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The Birth of Pseudo-Fitness

I’m still shaking my head hours after having read this article!

Planet Fitness, one of the fastest-growing gym companies in the US, recently removed squat racks from one of its gyms because a customer complained that it was “too intimidating”.

Wow!  Just wow!!

This is a gym that offers its clients free pizza, bagels and tanning beds – to cater for, as this article puts it, “the casual gym goer who might be turned off by gyms being a little too ‘fitness oriented’.”

Wow again.

Seriously, what hope does humanity have of overcoming the obesity epidemic when we have celebrity medicos on TV peddling their miracle weight-loss scams every day, and now gyms – until recently places seen as being for “fitness fanatics” – feeding people fast food and teaching them that it’s OK to be half-hearted about fitness?

Well, let’s be realistic here . . . it’s not Planet Fitness’ job to help overcome the obesity epidemic, nor is it any concern of theirs.  At the end of the day, they’re a business and profits are the only thing they’re interested in.

So from that perspective, if you think about it purely from a marketing point of view, their business model is, admittedly, exceptionally clever.

Consider the client that represents the largest sector of the fitness market – the casual exerciser who doesn’t particularly enjoy working out, who only works out as little as they can get away with, who doesn’t want to work too hard but will cut every corner they can, who has little or no motivation, and who finds it extremely difficult to give up their indulgences.

Now, imagine if you were to:

  1. Assure them that they don’t need to try too hard.
  2. Take away their incentive for being extraordinary, after all, that’s hard work.  Instead, teach them that being mediocre is just fine – that’s where they’ll feel much more comfortable.
  3. Avoid offending their sensibilities by exposing them to people who are anything more than mediocre.
  4. If this isn’t possible, use leveling strategies such as ridiculing of extraordinary individuals to diminish their appeal.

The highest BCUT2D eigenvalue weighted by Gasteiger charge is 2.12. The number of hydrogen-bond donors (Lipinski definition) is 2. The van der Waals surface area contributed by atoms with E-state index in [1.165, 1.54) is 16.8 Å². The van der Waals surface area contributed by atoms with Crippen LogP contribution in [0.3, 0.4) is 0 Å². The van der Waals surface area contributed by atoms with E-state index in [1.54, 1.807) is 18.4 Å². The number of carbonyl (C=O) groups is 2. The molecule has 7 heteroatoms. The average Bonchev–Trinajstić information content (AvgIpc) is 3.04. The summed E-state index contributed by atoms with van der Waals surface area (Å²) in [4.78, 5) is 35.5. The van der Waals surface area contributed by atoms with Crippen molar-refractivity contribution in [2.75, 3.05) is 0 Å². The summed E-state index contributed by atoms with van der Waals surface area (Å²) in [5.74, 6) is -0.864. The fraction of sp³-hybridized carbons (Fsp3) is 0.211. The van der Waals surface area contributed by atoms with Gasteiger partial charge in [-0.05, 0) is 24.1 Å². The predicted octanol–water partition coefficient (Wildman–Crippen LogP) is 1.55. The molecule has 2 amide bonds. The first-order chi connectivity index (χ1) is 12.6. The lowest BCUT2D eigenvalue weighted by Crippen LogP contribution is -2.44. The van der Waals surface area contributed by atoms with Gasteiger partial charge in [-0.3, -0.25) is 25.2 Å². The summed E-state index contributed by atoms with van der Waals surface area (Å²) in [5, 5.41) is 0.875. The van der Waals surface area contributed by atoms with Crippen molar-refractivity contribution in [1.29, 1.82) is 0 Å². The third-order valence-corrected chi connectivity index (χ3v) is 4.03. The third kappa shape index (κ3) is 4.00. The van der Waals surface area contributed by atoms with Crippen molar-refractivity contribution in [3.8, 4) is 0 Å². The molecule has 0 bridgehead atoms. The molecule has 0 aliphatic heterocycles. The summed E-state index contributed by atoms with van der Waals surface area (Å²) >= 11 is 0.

5. Remove any evidence that may possibly suggest they could be doing better, working harder, or striving to be more.
  6. Teach them that because they’re “working out” they’re free to eat anything they want, even fast food!  (It must be OK – it’s available at the gym!!)
  7. Provide them with all the fast food they want – this not only keeps them happy and coming back today, but keeps them dependent on your services and therefore coming back tomorrow – a double whammy!

What would you have?

You’d have a virtual nirvana for your target market.  As I said, marketing genius.

At some point however, I believe that companies need to start having a conscience and taking on some social responsibility, especially where public health is concerned.

We’re not talking about an infomercial selling the latest ab exerciser here.  We’re talking about gyms, with professional trainers.

It’s not always good enough to sit back and say that individuals need to be the ones taking responsibility for making informed choices for themselves.  Not when your business is seen by those individuals as a qualified and supposedly trusted source of information.

It’s misleading and unethical.

Health and fitness is confusing enough for the average member of the public without icons of the industry adding to the already-overwhelming mess of lies and misinformation out there!

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Fabian Colussi is a women's Bikini and Figure competition coach for natural athletes, certified personal trainer and gym instructor, and women's fitness consultant. He also has a background in martial arts, is an NLP Master Practitioner, and has a certification in Hypnotherapy. Fabian is a co-owner and co-founder of Million Dollar Baby Fitness.

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